s emails. And they're gonna be more apt to pay attention. They're also gonna be more apt to buy because you're consistently giving them awesome content and they're like, "I just love you and I want to support you." And that's how it goes down. That's emotional engagement. So realize that when I say stories I don't mean, and I think we've all seen this, where people will have big sweeping stories, where it might be like, "I was in poverty and then I went from that and now I'm a billionaire." I think we've seen those stories a lot. That is probably not all of our realities. I mean I know that's not my reality. And so it's hard to connect to those kind of big, sweeping stories. So when it comes to consistently engaging your community and your audience, think about small things that can inspire them, and delight them or educate them. Don't think about, or a lesson that you've learned. So don't think about, "Okay, what was like a really dark "moment in my life that I overcame?" It's okay if you want to share those things, but ultimately it's not going to connect as much as like a very small story. And we're going to talk about some ideas right now. And then we're gonna talk together about some ideas. So ideas for things you can talk about in your emails when you're communicating to your audience. So first thing is myth-busters. What's something in your industry that pisses you off or you don't agree with? I'm seeing heads shaking, right? So I'm already feeling like ideas are popping. This is always a good one. I call it writing from the heat because it instantly gets you all heated. You're like, "Oh, that thing really gets me." So this is a fun one that you can play with. Obsession. What is something that you totally can't live without? So this is a really fun one because oftentimes we do become obsessed with things. We get something new and we're like, "Ooh, I gotta have that," or, "I just bought this and I can't live without it." And it's a really fun thing to share. Impending doom. What's something you have to do that you don't want to? I love this one and I've used this several times in my own business as well because everyone can relate to this. We all have something every day that we have to do that we don't want to do. And so even if your thing is different than the person reading it's thing, it's still gonna relate because they're gonna be like, "Oh, I don't want to do that either," and it's inspiring as to how you decided to do that thing. And they're like, "Ah, maybe I'll try that." Terror. What's something you're scared of and how do you intend to move past this fear? So I wrote about this, it was a really popular thing that I wrote to my audience years ago about how I learned to ride a bike when I was 33. And it was so terrifying for me mostly because all my neighbors were like five and six and they're riding their bikes around and I'm like falling off and they're like, "You can do it!" And it just felt terrible. But at the end of the day I got a lesson out of it. Not only trying something new, but also kind of getting over that fear of these five year olds that are circling around me and hopping on their bikes and I'm like, "Stop it!" And so that's a really fun one, people love to hear those stories. So happiness, flipping to the positive side. What never fails to make you happy? Gosh, in these times it's like everyone's looking for an insta-dose of happiness. That's why self-help books are so popular. So if you have something that you can share, this is something that I do just to turn things around for me every day. Like maybe you wake up and you write down five things you're grateful for. That's a really fun practice to share with people no matter industry or what business you're in. Everyone can benefit from gratitude. Crisis mode. So what is a conflict that you experienced this week? This is another really fun one because we all have conflicts every week that happen to us and we feel like we're in internal or external crisis. So if it's something that you're comfortable with sharing with your audience you can totally do that. A secret. So what's something about your business that no one knows? Or it could be about you. Like sometimes we can cross our personal and our professional lives, depending on what your business is. And sometimes you like to keep it quite separate. But for this it can be a really fun one. It's like something that no one knows. I secretly, I used to have this one where I'm like, I secretly write erotic fiction novels with my friends and that helps me become a better writer. And now it's not a secret because I talk about it all the time but it was a fun one to talk about and how we just do this as a silly exercise to break up the day. And then it just makes your writing more fun and your business more fun. So secrets are always good. And then what's a big goal that you're going for right now? Like shooting for the stars. This is always fun. People love to hear what your professional and/or personal goals are because we all have our own professional or personal goals and so it's really powerful for them to say, "You know what, you are going for it. "And I'm gonna go for it too." And if you want to take it to the next level, you can add a challenge with it. You can say, "Hey, I'm gonna try to achieve this. "If you have something you want to achieve, "lets do it together. "Lets take five small steps over the next five days to do it "and I want you to hit me back and tell me how it went." So, again, you're emotionally engaging. You're looping that back. Alright so four. Another one. No means no. When did you have to say no? I love this one. Particularly because we often, most of us, will say yes too much. We say yes to everything. And so it's really powerful when you have to say no to something. That's also inspiring for people because they often have those moments in their lives as well. And then, on the flip side, yes oh yes. Shonda Rhimes wrote a whole book about this, about the year of yes. So saying yes to something. Did you say yes to something that was out of character for you? That's even better. Something that you would never do, maybe like rock climbing, lets say. Lets say, I would never rock climb because I'm terrified of heights. So if I said yes to that, I would definitely share that because I would be horrified, number one, but it's something that's powerful to say. I have this intense fear of heights but, you know what, I said yes to rock climbing and here's what happened. Maybe I fell and broke my nose or maybe I made it through and it was great. And then morning routines. I love this one too. This is probably a question I get most often from my community when they tell me what they want me to write about. A morning routine. So they want to know, what do you do when you get up, how do you get everything done? And it's really just about productivity that's really what they're asking. How are you getting everything done in your day? So morning routines are really fun to share because everyone can get a little nugget from that. And then, of course, how'd you get there. Behind the scenes, if you're ever completely out of ideas, which I hope after this you never will be, but if you ever are just think about behind the scenes. Do a quick share of here's what my desk looks like. It is not perfect. And particularly in a Pinterest society or a very styled photo society where everyone's kind of stylizing and editing their entire life online, when we give people peeks of what things really look like, it's got that E! True Hollywood Story feel to it where it's like, "Ooh. This is scandalous." And even if it's a messy desk, it still feels scandalous in this climate. It still feels it in this world because we're constantly editing everything down. Alright so lets have a little bit of fun. Can I grab the white board out here? And we're gonna have a little bit of fun. I just want to riff with you guys on some story ideas based on what we just went through. And just kind of see if we can get some flowing in the group and then hopefully give you some more inspiration to walk away with. Thank you. Alright so, of the examples that I just shared, does anyone want to share an idea that was sparked for them? Don't be shy. For the yes oh yes one. It made me think of skydiving. Ooh! I went skydiving a couple of years ago and I'm also really afraid of heights so it kind of got my wheels turning about why I said yes to that and what that experience was like and lessons I could glean from that and share with people. I love that. So not only is it a yes oh yes, you could also break that into multiple pieces of content. So I like to think of that as serialized. So think of when you watch Game of Thrones, or any kind of show that has something where it's got a cliffhanger on the end of the episode and then the next episode is like, "I can't wait til next week." So you could also roll this out where it's like "I said yes" is part one and then part two is behind the scenes. And then part three can be like the culmination of that experience. So you can do it however you want, but just realize sometimes when we have big experiences like that, that you know is going to be a lot of fodder, then you can just use it and amp it up. Plus doing serialized content that way is so fun because people are like, "I want to know what happens next!" Cliffhanger! And this is a real cliffhanger because you're going to be jumping. So I love that. So you can do it however you want, but that's an awesome example, thank you for sharing. Alright so lets think about this, does anybody just want to tell me what they do? Like just tell me what you do for a living and then I'll help you. I'm a commercial photographer and I find that a lot of photographers who are like retail photographers use email marketing like this. But I haven't seen it done in a more commercial sense for like a food or product photographer. What would you say you should do for that? So you're selling to other photographers? Or you're selling directly to clients or to other photographers? Just so I'm clear. Okay so this would be to a business client, right? Yeah, so even for them, and this is for anybody that does that, like sells business to business. You still want to emotionally engage them through stories in this way because it's still a human on the other end. Though I know it feels different because it feels like they're in their corporate space, so lets say you're working with a global food brand. It's like oh no because they're in their desk and for them to get this email from me where I'm talking about skydiving is not going to relate. But it's still a human decision maker and that's why this is still important to do. So I would still make a list and put it in some kind of newsletter program of all of your clients. You don't have to email them weekly, I know they're busy and that's fine. But even doing something once a month that could both be a bit of a story and then maybe a couple examples of your beautiful photography so that you're top of mind for them. At the end of the day there are lots of commercial photographers. But no one's doing this. So if you're popping in their inbox with a fun story or a meaningful story, an inspiring thing, even if it's just a couple of paragraphs, and then here's some work that I did this month, well then who's top of mind for them? So that's why we do these things. I guarantee, because I know a lot of commercial photographers, they don't do that. They're usually just like calling or randomly emailing and saying, "Hey, I'm here. Can you hire me?" Or it happens via referral. Things like that are really common, I get that. But I would do this because you always want to be top of mind with your clients. And then they can say, and I know this happens, they'll reach out to you and say, "I loved that email and you know what, "we have this project and why don't you come in "or why don't you send me a proposal for this?" So definitely think through those examples. It may not be appropriate to say, "This really bugs me about my industry. "Other photographers suck! And they all do this!" That probably isn't going to be appropriate for this audience. But you might say, "This month I was really drawn to the color purple "and that's because I was a huge fan of Prince "and when he was here I listened to this "and I'm an old record player gal." And it can be that simple where you're just giving some really fun things and then your showcase of photos that you're really proud of that you did that month are all in a purple theme. So you can think about it like that. It's like sprinkling fun little. Stories don't always have to be long-winded things. Sometimes they're just a few sentences. And that can absolutely work for your industry. Does that help? Yes. Awesome. I'm a social media manager and I work for a company that has two brands and so I'm trying to think about how I could do something like this because I also do some of their digital marketing and we've talked about doing email campaigns. But how can I do something like this from a brand's perspective? We're a business to business and we're a global brand but we're quite small and there's a lot of heritage, I would say, to the brand. Awesome. So an easy way to do this is, and I have a lot of clients that have had this, the same vibe. What we did was we would appoint one person as spokesperson. Now that doesn't mean that they have to speak for like everyone in the company, it just means that when you are communicating in the sense through an intimate venue like email, it's coming from a person as opposed to the brand. So an example is, I used to work for a digital marketing company who sold all B-to-B and I think they just worked mostly with political campaigns and automotive clients. And for them we just appointed the COO as our spokesperson and it was simply because he loved writing stories like this so we had to find the person that was good at this. And then he would write up something that was either a lesson from the industry, he used a lot of soccer terminology because he loves soccer, so he would just kind of say, "This happened in the game," and then, "This is how it applies to the industry," and it was really fun. So I would definitely see if there's one person in your company, maybe it's you, because a lot of times it is the social media manager that does it, but if not that's okay, who would be willing to be appointed the spokesperson role. And at that point, you can sit down and brainstorm with them or if it's just you then you brainstorm by yourself and figure out what would make the most sense as far as communicating these types of content and stories to our clients. You can also look at your social media content as inspiration. What's clicking? So when you share, what's getting the most likes, the most comments, specifically the most comments because anything that's engaging conversation is really strong, as I'm sure you know. So maybe look there first and see if there are some themes you can thread off of that. Some topics that you can thread off of those. And then, as far as getting people from your social channels onto an email list, you're probably already doing that, but if you want to amp it a little further, you can take some of these content ideas and think about if there's something you can give away to your audience that would be of value to them that they have to opt in to get. So they have to hand over their name and email and then they will get this free thing. So the client I was just speaking of, one thing that they recognized is that there was this huge disconnect as far as people's understanding of digital marketing. Even within this very B-to-B industry. They were marketers but they didn't even understand the digital space because it's moving so fast. Technology moves so fast. So he broke it down into really simple terms using soccer references because that was what he was interested in. And he created just a little ebook, nothing fancy, nothing overly designed. It was just done in like Word and then I think saved as a PDF, easy, with the logo on it. And that's it and it worked really, really well because the information was so valuable. And that then welcomed people into the world and then they would keep in touch with them monthly or I think every two weeks was their schedule. With more ideas stemming off of this. And looping it back to things that would help. Again, B-to-B if they're reading it, they're in their work environment, they definitely want to make sure it's relevant for work. So I would say whatever the takeaway is, make sure it's relevant to their job. But at the end of the day you can use tons of stories to do that, as long as the end lesson has some value in that space. Does that help? Yeah. Awesome. Alright, we'll do one more and then we can continue on. I am a online business system strategist. I help business owners basically set up their systems for their business, I help automate them, and then I manage them. But specifically I specialize in client onboarding processes. Okay. So I help them with setting up once the client reaches out and you capture that lead, then you go to sending them a proposal Mmhm. Or getting on a call with them. But I also help in automating that process too. Mmhm. So it's really quick and like, a little more hands off but still you get that personal touch too. Yeah, mmhm. So yeah, that's kinda what I do. Okay, perfect. Yeah, you will have a lot of fun with this because when it comes to business systems, and I have someone like you in my business who is like a godsend, it brings up a lot of stress for business owners because we're like, "Oh god, systems." Particularly if you're a creative, you're like, "Ooh, systems." And you know you need them but you don't even know where to start and you just need somebody like you to be like, "Take it, take it." We turn into little babies. And we just don't know how to be and how to even exist in this systematic world. So I think you can have a ton of fun with this because you can share things and moments in your own life that will allow your clients to know you're on the same page as them. So you probably already know how they feel anyway because they're expressing it on the introductory call. But even if you don't, you can just have more conversations with them to discover that. And you're going to see a lot of themes in there like, "I'm scared,", "I'm growing but I know I need to grow more, "but I don't know how," and like, "What if the system breaks and I can't fix it," and "I don't understand how this fits with this," and "What is that and why do I have to use that?" And so there's all this uncertainty. So I think it would be really cool if you could take some of the examples that we went through today and say where in your life do you feel uncertain? Like where do you feel the way your clients feel about something different? And that way you can connect with them. So when they talk to you they're like, "Ooh, I loved that email that you sent "because, you know what, that's how I feel about systems." And then you're like, "I know." "That's how I feel about skydiving." Or whatever it is. And so that way there is an emotional connection there. It's a really fun way to do that because you don't feel uncertain about systems, you love them, you're great at them. But no one can connect to that. No one can connect to the fact that you do. But just showing them that you are in their shoes with something else is very, very powerful. And often the time, it's often the thing that will hit them off the block, or whatever you want to say, to actually make the buying decision. So when people are like, "I'm not sure, I'm not sure," think do you want to work with someone who's gonna understand where their emotional state is? They want somebody that's like, "Okay, you're nervous like me, just not about this thing." So you're gonna know where they're coming from, you'll be more sympathetic, empathetic to their struggle, and you'll be a breeze to work with. So they're looking for that kind of thing and you can accomplish that through these emails and then bring more people to your business. Not only that, but then you're almost pre-closing them. Because when you get on the call with them, they're already like, "Ugh, you get me." And then you're just extending that in the conversation that you have with them because then the conversation will be like, "I feel this way," and you're like, "I get it, I do too, just about something different. I've got you, I'll take care of you." And so then it has this nice, powerful, emotional connection.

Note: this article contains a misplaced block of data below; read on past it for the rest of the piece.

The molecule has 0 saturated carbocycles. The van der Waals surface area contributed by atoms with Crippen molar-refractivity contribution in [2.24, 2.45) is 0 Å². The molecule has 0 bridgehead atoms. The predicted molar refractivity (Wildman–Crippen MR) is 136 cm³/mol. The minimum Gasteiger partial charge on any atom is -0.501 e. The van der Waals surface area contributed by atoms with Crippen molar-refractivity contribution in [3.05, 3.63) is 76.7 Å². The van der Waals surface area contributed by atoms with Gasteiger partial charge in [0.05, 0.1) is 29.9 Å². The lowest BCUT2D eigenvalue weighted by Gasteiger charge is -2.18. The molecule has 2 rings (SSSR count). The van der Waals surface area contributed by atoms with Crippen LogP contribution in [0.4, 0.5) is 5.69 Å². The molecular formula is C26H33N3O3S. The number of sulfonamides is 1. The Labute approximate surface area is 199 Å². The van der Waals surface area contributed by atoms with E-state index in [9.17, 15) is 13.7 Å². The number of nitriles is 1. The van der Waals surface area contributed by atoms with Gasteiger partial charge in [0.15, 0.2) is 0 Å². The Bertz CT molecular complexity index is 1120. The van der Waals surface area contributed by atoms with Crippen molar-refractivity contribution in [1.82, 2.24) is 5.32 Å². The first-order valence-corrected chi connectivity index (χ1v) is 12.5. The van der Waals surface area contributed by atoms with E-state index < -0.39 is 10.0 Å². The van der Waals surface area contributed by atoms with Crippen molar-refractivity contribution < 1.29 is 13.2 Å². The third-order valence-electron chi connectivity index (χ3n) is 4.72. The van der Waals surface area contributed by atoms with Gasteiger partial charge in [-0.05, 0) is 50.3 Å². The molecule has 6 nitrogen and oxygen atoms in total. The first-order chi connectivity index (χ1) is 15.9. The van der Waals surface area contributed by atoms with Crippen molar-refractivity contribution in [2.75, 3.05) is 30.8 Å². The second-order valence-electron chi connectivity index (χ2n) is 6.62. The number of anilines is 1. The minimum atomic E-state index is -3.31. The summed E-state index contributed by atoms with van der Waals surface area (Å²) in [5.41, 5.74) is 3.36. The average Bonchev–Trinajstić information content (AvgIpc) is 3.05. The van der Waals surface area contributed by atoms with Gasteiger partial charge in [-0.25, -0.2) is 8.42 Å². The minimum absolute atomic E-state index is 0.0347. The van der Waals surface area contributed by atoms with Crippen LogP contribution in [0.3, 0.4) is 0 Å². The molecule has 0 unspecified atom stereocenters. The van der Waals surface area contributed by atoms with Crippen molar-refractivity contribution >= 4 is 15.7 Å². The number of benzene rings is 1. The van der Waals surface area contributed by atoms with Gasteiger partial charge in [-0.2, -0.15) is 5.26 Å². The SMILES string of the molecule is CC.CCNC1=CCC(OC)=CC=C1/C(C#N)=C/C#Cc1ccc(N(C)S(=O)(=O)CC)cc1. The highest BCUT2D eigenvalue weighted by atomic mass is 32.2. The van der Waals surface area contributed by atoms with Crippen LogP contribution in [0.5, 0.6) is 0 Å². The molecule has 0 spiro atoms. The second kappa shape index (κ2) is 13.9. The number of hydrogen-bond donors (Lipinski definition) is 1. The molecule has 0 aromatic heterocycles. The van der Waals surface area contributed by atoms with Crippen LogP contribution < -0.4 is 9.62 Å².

Class Description

When it comes to reaching people and converting them to clients and customers, nothing is more effective than email. And yet, many of the messages that businesses send out miss the mark—remaining unopened, unread or deleted from recipients’ inboxes.

This class will arm you with powerful email writing techniques that will take your email marketing campaigns to ever-greater heights. Business consultant and screenwriter Melissa Cassera will teach you the secrets to getting people to not only pay attention to your emails, but to respond to your calls to action.

In this class, you’ll learn how to:

  • Infuse personality and emotion into your emails.
  • Re-engage a list you haven’t reached out to in months.
  • Put readers at ease by sharing personal stories and life experiences.
  • Write captivating subject lines.
  • Master “movie trailer moments” in your opening line.
  • Edit your emails to make them more digestible, quotable and shareable.
  • Motivate people to take action without being pushy or sleazy.
  • Create a sense of urgency through “ticking clocks.”
  • Use email signatures to clinch the deal.


Stavroula Fotiou

This is an incredibly beneficial course. Not only is it great for individuals interested in improving their email marketing strategy, but also for those who are looking to improve their blog writing skills. Melissa does a great job of getting straight to the point. yet giving great examples and details in order for the viewer to understand her process and ideas. I recommend 100%.

Chris Humphrey

Really solid foundational course! No fluff, just meaty info with a few great surprising bits of brilliance.

Shannon Christy